what do THEY think.
Be available when you are needed, not when it is
convenient for you.
Allow a person space when needed, but at the same time
offer other means to keep them busy and focused on
maintaining balance in their daily lives.
Allow the griever to vent their emotions without
judgment or making it personal against you. While you
should not feel obligated to actions of an abusive
nature, anger is a natural feeling during times of grief
that is better released than bottled up inside.
Sometimes all that is required of you is listening or
simply being present, so they know they are not alone.
Offer to locate and/or accompany the griever to support
As with anything else in life, there is a fine line
between dealing with grief and becoming consumed by
grief. And while there might be times the actions of the
grief stricken may seem irrational or down right crazy,
unless they display signs of self destruction or a need
to harm others, the most you can do is support them and
avail them to healthier means of coping.
There are signs to watch for however, that the griever
might need some professional assistance with their
grief. How this is handled is extremely important as
well. Suggesting it might ease or assist them through
their healing process, rather than suggesting they need
help in an accusatory manner can make all the difference
in whether they reach out or withdraw within.
Some indicators the griever needs professional help:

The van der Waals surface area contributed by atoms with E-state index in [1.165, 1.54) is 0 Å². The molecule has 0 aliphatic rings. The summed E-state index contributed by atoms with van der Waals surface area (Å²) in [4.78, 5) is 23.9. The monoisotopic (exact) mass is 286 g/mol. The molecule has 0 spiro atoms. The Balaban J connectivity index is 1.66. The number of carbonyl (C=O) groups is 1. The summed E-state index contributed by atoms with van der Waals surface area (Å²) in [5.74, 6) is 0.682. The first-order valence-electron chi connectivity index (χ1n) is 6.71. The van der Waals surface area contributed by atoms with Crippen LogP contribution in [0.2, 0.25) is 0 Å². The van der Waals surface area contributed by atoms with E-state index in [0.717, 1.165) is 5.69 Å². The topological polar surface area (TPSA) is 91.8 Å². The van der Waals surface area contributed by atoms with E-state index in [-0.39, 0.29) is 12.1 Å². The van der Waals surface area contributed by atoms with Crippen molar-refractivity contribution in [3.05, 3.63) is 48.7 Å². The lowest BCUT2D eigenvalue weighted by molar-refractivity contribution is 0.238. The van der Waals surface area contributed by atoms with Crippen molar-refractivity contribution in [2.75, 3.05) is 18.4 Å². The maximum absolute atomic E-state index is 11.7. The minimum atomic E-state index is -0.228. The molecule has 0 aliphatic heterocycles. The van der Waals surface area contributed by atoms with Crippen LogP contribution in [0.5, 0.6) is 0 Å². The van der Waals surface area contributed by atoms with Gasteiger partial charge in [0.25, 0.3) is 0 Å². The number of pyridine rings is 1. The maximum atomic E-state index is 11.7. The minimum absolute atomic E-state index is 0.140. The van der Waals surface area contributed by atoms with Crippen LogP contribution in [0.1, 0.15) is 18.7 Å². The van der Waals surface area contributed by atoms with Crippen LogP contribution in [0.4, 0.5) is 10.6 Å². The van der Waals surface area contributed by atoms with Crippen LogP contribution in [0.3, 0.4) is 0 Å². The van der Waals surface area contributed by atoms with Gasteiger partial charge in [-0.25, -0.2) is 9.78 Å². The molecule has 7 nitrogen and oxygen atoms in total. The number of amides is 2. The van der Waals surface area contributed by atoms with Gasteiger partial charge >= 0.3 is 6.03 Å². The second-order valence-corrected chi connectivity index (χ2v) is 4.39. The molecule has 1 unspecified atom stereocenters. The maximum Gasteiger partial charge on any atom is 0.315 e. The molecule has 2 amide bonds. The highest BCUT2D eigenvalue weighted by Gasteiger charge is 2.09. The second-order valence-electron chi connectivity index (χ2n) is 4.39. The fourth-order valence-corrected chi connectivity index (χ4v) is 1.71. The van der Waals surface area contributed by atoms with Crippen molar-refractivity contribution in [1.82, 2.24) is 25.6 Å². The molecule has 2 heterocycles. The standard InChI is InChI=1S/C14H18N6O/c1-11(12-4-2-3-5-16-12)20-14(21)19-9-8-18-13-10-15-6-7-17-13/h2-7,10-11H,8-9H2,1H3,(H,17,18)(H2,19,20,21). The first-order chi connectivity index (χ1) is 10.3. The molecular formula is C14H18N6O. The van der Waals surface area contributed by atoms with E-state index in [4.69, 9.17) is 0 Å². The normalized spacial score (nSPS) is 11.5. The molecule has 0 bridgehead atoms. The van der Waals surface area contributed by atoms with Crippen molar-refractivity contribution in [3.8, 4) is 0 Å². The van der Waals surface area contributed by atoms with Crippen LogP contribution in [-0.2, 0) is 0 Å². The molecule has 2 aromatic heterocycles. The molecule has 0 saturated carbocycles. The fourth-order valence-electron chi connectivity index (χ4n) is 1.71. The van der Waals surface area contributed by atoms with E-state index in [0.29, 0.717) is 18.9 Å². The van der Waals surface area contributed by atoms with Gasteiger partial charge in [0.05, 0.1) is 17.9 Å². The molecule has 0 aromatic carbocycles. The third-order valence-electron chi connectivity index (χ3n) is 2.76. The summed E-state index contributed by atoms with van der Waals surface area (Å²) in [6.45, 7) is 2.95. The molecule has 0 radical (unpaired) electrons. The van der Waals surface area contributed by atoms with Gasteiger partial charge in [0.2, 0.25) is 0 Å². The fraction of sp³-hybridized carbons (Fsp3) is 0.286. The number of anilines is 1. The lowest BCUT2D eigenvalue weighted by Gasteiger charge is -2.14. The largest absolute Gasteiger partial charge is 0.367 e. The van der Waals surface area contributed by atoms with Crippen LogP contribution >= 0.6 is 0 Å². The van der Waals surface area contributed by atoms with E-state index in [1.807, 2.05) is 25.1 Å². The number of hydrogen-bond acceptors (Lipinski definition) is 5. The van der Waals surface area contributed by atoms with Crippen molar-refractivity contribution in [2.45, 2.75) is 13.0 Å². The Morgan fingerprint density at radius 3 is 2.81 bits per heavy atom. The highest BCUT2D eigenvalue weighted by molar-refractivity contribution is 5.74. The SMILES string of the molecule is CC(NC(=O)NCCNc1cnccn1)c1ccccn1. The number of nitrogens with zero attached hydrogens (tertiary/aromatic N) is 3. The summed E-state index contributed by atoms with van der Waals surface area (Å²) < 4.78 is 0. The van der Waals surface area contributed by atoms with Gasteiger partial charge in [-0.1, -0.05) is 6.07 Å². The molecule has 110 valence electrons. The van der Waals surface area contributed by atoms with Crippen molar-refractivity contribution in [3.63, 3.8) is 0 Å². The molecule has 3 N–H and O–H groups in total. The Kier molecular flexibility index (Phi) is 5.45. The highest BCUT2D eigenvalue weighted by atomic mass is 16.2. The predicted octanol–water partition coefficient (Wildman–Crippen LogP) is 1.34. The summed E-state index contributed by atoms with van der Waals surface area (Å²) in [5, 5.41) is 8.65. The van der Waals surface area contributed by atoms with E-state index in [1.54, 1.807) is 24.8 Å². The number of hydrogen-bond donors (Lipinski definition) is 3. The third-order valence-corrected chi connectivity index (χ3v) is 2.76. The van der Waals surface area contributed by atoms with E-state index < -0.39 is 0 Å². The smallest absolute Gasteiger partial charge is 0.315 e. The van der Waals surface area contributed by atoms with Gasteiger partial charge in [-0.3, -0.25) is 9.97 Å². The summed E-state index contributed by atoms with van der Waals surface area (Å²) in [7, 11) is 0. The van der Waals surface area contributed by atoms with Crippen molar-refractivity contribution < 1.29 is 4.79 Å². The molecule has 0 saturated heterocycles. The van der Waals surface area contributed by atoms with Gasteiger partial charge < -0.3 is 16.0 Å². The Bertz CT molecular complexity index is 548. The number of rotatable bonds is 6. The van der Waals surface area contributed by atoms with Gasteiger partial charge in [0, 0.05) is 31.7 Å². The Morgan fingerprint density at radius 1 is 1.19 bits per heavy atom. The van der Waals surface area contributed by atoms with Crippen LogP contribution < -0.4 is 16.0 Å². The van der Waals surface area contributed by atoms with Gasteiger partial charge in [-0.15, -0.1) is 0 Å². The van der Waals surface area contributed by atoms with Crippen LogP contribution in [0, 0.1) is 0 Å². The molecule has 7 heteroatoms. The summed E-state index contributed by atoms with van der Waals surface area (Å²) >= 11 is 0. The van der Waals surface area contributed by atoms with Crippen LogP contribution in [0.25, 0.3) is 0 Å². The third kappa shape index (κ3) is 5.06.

Loss of interest in things that were previously
Excessive indulgence or interest in negative activities,
i.e. - overeating, alcohol, drugs, elicit sex, illegal
activity or placing themselves or others in harms way.
Drastic change of appearance - frumpy or unclean,
wrinkled clothes; provocative attire or convent look.
Change in friendships - old [long term] friends
forgotten and/or replaced by new "thrill seekers."
Negative view or lost purpose of living
Excessive sleeping or insomnia
Talks of their own death as a means of relief.
Completely avoids or ignores the loss, tries to act like
event never happened.
Any sudden obsession or preoccupation of a fatalistic
Any activity outside of their usual mannerism can be an
It is not always easy to determine when a person crosses
that line of what is considered acceptable under the
circumstances, but if you have any concerns what-so-ever
it is better to err on the side of prevention. This
might be a time to consider talking with others who are
most familiar with the griever [family members] to
monitor the situation and come up with an intervention
There are no fast and hard rules when it comes to
grieving, each person handles these events differently.
But, when it starts interfering with their daily lives
or the daily lives of their loved ones, it's time for
intervention. And remember, although you don't want to
project onto others, recalling your own past experience
can sometimes guide you with the best course of action.
What helped you survive your own grieving process or
what actually made you feel worse?
Finding activities or a focus of interest can improve
your emotional state. Depending on your loss, sometimes
joining an organization that promotes awareness of the
loss you suffer can be an instrument toward healing.
Joining groups of same, like experiences will help the
healing process by sharing experiences with others going
through the very loss you are experiencing.
The most important thing to remember when all is said
and done -- focus on the positives in your life. And
when you start questioning your purpose for being or the
point to life, just remember all those who love you,
depend on you, and would be lost without you. Then go
share the love... and maybe even hug a total stranger.
You just might be surprised what a positive effect it
has on your emotions, mental state and even your healing